In all batteries, chemical reactions take place, which means that some molecules break down into other molecules, or molecules combine to form new molecules. The chemicals in batteries are chosen so that the reactions between them generate spare electrons on the side of the battery marked with a minus sign (called the negative terminal, or anode) and demand extra electrons on the other side of the battery (the positive terminal, or cathode). In this way, chemical energy is converted to electrical energy.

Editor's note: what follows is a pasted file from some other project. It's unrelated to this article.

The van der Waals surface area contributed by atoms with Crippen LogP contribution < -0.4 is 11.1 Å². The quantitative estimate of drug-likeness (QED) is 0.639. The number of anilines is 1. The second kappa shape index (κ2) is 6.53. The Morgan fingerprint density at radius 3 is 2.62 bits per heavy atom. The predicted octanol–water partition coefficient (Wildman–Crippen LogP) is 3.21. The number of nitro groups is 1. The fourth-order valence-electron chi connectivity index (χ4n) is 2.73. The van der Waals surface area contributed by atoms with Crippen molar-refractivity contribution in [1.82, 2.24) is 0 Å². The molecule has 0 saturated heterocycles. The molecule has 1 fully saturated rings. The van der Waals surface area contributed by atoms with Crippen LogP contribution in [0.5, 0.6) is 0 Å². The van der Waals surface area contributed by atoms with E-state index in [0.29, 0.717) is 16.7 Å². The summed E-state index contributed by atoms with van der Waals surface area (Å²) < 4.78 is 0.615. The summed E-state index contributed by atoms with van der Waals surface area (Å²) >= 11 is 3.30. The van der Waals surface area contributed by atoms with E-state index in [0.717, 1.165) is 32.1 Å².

The chemical reaction can't proceed unless there's some way that the extra electrons can be taken away from the negative terminal of the battery and delivered back to the positive terminal. So if the battery isn't connected to anything, nothing much happens. (Actually the chemical reactions still take place, but very slowly.) The reactions take place only if an electrical circuit is present to take electrons away from the negative side and supply electrons to the positive side. The electrons travel around this circuit in a counterclockwise direction: